Positive 2017 North America Wind Power Outlook

02.05.2017
Developers in the US will install approximately 59 GW of wind power capacity from 2017 through 2026 (photo: iStock)
Developers in the US will install approximately 59 GW of wind power capacity from 2017 through 2026 (photo: iStock)

The international consultancy MAKE has just published a 60+ page study titled North America Wind Power Outlook 2017. According to their analyses, developers in the US will install approximately 59 GW of wind power capacity from 2017 through 2026. In an initial four-year boom period through 2020, the full-value PTC drives a nearly 40 GW market – representing over two-thirds of the total 10-year forecast and the largest four-year wind installation total in US market history – largely underpinned by demand from utilities under state renewable energy mandates as well as commercial and industrial offtakers with internal emissions or renewable energy procurement targets.

During the same time, asset owners will also embark on the most extensive repowering campaign thus far in the US. Under a novel “80-20” repowering method, nearly 1GW of existing turbine nacelle and blade units will be replaced with new components while smaller components will be replaced in another 6GW of existing turbines with the aim of extending operational lifespans and requalifying for the PTC. 

MAKE estimates upwards of 55 GW of realistic project volume qualified for the full-value PTC before the end of 2016. Developers struggling with financing, grid congestion and a dearth of shovel-ready projects will take full advantage of the four-year installation window. As a result, installation volume is expected to steadily increase before peaking in 2020.

Increasing project risks in 2020 and beyond

Completing projects in the later years of the decade invites considerable risk, however. The traditional challenges of project development are further complicated by exposure to policy proposals from the Trump administration: a border adjustment tax or other tariff action would destabilize a wind supply chain that has grown increasingly reliant on imported components while corporate tax reform threatens to reduce the appetite for the tax equity investments that have financed more than half of all US wind installations in recent years.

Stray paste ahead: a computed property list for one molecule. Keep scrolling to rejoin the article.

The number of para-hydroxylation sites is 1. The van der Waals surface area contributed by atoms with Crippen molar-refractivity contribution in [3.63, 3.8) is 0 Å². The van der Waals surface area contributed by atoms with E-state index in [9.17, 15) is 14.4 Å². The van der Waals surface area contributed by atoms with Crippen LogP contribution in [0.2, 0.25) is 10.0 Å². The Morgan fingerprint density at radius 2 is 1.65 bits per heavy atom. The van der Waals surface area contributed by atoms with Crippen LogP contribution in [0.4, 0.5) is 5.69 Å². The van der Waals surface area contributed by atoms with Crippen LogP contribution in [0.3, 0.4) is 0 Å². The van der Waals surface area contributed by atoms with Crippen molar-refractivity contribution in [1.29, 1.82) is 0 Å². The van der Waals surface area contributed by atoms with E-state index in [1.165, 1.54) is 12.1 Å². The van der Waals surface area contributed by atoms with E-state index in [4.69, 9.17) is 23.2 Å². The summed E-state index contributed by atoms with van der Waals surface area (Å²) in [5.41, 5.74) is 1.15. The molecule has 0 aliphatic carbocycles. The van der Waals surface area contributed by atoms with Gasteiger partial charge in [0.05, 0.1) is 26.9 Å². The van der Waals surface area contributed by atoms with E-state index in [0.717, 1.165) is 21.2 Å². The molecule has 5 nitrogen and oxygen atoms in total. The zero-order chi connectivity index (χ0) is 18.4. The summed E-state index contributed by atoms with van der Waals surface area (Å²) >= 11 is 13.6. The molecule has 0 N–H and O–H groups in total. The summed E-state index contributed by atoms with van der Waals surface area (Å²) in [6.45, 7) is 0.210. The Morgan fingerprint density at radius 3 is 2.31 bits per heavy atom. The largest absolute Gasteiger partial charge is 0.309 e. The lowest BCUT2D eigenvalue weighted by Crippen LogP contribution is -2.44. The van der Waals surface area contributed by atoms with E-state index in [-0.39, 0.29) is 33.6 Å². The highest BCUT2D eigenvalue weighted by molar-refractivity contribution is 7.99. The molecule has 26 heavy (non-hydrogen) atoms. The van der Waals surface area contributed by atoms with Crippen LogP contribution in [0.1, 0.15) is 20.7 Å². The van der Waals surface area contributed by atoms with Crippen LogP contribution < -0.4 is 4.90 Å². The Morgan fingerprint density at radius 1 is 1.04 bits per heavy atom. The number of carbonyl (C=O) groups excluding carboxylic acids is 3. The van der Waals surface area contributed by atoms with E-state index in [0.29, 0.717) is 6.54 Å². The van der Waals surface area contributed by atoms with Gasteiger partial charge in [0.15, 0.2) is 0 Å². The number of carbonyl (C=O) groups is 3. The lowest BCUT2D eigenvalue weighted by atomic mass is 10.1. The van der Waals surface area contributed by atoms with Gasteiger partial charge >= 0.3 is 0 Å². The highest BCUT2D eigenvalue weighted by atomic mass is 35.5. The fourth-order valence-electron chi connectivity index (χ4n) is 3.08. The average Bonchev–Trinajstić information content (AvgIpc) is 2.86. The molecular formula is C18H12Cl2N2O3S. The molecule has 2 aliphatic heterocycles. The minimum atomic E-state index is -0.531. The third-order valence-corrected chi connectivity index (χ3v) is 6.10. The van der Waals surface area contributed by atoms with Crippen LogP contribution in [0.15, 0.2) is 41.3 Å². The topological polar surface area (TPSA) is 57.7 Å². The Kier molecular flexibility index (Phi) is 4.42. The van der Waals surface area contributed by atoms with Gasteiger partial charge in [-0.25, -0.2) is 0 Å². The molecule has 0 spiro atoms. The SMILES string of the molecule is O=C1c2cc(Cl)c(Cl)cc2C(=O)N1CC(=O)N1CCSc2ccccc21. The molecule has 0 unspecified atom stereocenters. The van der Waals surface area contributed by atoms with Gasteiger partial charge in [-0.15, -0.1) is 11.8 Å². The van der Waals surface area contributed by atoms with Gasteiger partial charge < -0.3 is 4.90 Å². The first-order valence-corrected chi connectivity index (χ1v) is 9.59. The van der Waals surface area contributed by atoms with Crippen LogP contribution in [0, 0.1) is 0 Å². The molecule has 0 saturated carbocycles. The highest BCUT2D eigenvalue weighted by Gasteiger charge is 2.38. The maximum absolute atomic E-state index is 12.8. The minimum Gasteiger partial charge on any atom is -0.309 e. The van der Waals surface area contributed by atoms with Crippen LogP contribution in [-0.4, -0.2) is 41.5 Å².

If projects are excessively concentrated in 2020, there will be a significant strain on engineering, procurement and construction (EPC) resources, especially if EPC providers are already contracted to conduct 80-20 repowerings and less able to temporarily pull resources from a burgeoning Mexican market than in previous years.

The PTC extension provides for a multi-year phase-out, but only the 80 % PTC value will incentivize a meaningful quantity of wind installations. Beginning in 2022, wind power will effectively be left to compete solely on a levelized cost of energy (LCOE) basis. Due to competition amid sustained low natural gas prices and the rapidly falling cost of solar power, wind installations in this environment will be limited to a fraction of US states with favourable land availability, wind resources and available transmission capacity.

States in the central US “wind-belt” will be particularly well-positioned to compete on LCOE, but will require major transmission build-out to access distant demand centers. All wind projects will grow more vulnerable in this low margin environment: previously surmountable hurdles such as state-level policy changes and permitting difficulties will run a far greater risk of becoming project-killing obstacles.

The concurrent subsidized installation booms of wind and solar power through 2021, together with sustained large-scale natural gas capacity additions, slowed coal retirements under a weaker EPA and meagre growth in demand for electricity sharply limit overall demand for all new capacity additions in the latter half of the forecast period, compounding the market downturn.

Offshore wind power will be the exception to the economics-driven installations of the post-PTC period. Supported by robust state-level policies in the Northeast region, the first full-scale offshore projects will reach commercial operations beginning in 2021, and at least one new offshore wind development will be installed annually through 2026. Ultimately, some 2.2GW of offshore wind will enter commercial operation within the forecast period.

Split outlook for Canadian wind power

Canada will install 6.2 GW of new wind capacity from 2017 to 2026. As in the US, the 10-year outlook in Canada is split into two distinct periods. From 2017 to 2019, Eastern Canada will continue to host most new wind capacity, after which the region’s outlook will decline amidst dwindling political support for new wind power, a largely decarbonized electricity sector and lacklustre growth in electricity demand.

Beginning in late 2019, traditionally carbon-intensive Western Canadian provinces Alberta and Saskatchewan will install the first capacity contracted under ambitious renewable procurement programs that will shift the balance of new demand decisively westward through the remainder of the forecast period.

The coming ten years will also see major growth in Canadian hydroelectricity exports to the US, especially to US Northeast. Wind will be packaged with hydroelectricity exports to help satisfy state RES requirements, which will boost the Quebec wind outlook after 2021, but not the wind outlook for the Atlantic Provinces, as their hydroelectricity will generally be paired with wind power from the US.

Buddensiek / MAKE

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